True circumcision is that of the heart, done by Christ, or regeneration. All saints must have this circumcision, both OT and NT saints. And this circumcision mentioned is the same thing as the baptism mentoined, Spirit baptism. Paul here, is not addressing physical baptism or circumcision in this passage, but rather the reality that these signs point too. So, this passage is not a proof text to your assertion, rather an encouragment to holy and free living based on this work of Christ, not on the traditions of men. [/quote:6dca24bf79]

Second that! [/quote:6dca24bf79]

Actually if it is taught that this refers to "spiritual baptism and circumcison" not the physical ones then we have no reason to connect the physical circumcision with the physical baptism, for we must now say that their respective meanings are identical but that in the physical world there is analogy but not identity.
Now it has been established that physical baptism being identical to physical circumcision is not tuaght in these verses.
[/quote:6dca24bf79]
Dont follow you here. If you are refering to there outward ceremonial form, then yes, there is know similarity. But, they both symbolize the same thing and they both serve as public comfirmation of entrance into the covenant. The fact that Paul uses these terms synonymously indicates that the their physical counterparts are synonomous as well. But you would also have to deduce this from other Scriptures, not just the passage above.
 

Tertullian

Puritan Board Freshman
[quote:ebde33c70e][i:ebde33c70e]Originally posted by puritansailor[/i:ebde33c70e]
[
Dont follow you here. If you are refering to there outward ceremonial form, then yes, there is know similarity. [/quote:ebde33c70e]

We are in agreement here.

[quote:ebde33c70e] But, they both symbolize the same thing and they both serve as public comfirmation of entrance into the covenant. The fact that Paul uses these terms synonymously indicates that the their physical counterparts are synonomous as well. [/quote:ebde33c70e]

This does not follow from just the text, I mean according to your interpration the identity between these two rite is found in the meaning not in how they are administered so we can see that to draw conclusion about who gets the signs from a text like this on your interpration of the text is unwarranted because it goes beyound the evidence.

[quote:ebde33c70e] But you would also have to deduce this from other Scriptures, not just the passage above. [/quote:ebde33c70e]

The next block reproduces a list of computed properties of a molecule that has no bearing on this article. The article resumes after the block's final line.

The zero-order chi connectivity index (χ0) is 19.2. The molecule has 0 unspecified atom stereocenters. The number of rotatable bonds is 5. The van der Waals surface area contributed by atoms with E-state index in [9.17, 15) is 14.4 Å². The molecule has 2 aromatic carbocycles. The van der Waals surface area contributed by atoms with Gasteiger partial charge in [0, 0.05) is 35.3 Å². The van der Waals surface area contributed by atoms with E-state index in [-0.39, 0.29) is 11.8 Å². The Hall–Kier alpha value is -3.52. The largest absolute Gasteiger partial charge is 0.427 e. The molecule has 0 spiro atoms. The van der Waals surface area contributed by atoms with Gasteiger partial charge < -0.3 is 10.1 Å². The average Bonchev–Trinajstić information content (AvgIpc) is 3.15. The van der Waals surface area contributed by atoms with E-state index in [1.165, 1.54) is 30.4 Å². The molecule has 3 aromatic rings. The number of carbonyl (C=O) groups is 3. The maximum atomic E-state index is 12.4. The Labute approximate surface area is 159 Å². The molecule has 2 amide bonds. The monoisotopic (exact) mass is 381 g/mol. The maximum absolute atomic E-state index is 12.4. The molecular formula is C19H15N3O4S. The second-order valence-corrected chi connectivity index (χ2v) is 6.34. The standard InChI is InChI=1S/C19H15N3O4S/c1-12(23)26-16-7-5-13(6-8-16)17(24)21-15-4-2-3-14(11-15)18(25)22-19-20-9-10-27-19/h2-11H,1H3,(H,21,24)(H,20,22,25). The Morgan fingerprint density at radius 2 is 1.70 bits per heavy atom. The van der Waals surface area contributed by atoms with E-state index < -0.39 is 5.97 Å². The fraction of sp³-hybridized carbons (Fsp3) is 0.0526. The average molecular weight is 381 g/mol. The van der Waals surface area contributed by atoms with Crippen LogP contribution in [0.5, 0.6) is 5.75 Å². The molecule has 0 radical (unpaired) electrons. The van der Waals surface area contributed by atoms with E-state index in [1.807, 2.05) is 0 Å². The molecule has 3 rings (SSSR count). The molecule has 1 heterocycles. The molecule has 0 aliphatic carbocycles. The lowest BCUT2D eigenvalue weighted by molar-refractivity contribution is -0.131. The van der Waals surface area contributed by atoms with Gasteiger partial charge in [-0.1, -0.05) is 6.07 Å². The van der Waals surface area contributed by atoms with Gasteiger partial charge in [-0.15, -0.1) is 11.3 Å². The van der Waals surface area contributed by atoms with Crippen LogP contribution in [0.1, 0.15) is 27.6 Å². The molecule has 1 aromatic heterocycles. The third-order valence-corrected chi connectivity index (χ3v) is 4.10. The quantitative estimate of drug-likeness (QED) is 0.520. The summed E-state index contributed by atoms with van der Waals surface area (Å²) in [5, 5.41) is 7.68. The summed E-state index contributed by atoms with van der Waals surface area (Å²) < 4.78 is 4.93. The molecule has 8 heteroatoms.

You are logicially right, unfortunatly, however, I think that nowhere in Scripture does the Bible ever connect physical circumcision with physical baptism unless you know of a verse that teaches that which I do not yet know.

To the glory of Christ-Tertullian

[Edited on 3-20-2004 by Tertullian]
 

Puritan Sailor

Puritan Board Doctor
[quote:7d93334841][i:7d93334841]Originally posted by Tertullian[/i:7d93334841]
[quote:7d93334841][i:7d93334841]Originally posted by puritansailor[/i:7d93334841]
[
Dont follow you here. If you are refering to there outward ceremonial form, then yes, there is know similarity. [/quote:7d93334841]

We are in agreement here.

[quote:7d93334841] But, they both symbolize the same thing and they both serve as public comfirmation of entrance into the covenant. The fact that Paul uses these terms synonymously indicates that the their physical counterparts are synonomous as well. [/quote:7d93334841]

This does not follow from just the text, I mean according to your interpration the identity between these two rite is found in the meaning not in how they are administered so we can see that to draw conclusion about who gets the signs from a text like this on your interpration of the text is unwarranted because it goes beyound the evidence.
[/quote:7d93334841]
Agreed. It's just one more link in the chain for the peado's view on baptism/ circumcision and how it applies to us and our children.
[quote:7d93334841]
[quote:7d93334841] But you would also have to deduce this from other Scriptures, not just the passage above. [/quote:7d93334841]

You are logicially right, unfortunatly, however, I think that nowhere in Scripture does the Bible ever connect physical circumcision with physical baptism unless you know of a verse that teaches that which I do not yet know.
[/quote:7d93334841]
The other baptism threads go into depth on this so I won't do it here. I'll just summarize, circumcision publically confirmed someone in the covenant in the OT. Baptism does this in the NT. I think we are both agreed here. Our disagreement I believe would fall under the nature of covenant inclusion for children of believers in the NT. And that is where I'll leave it because then we are getting beyond the text we're discussing.

[Edited on 3-20-2004 by puritansailor]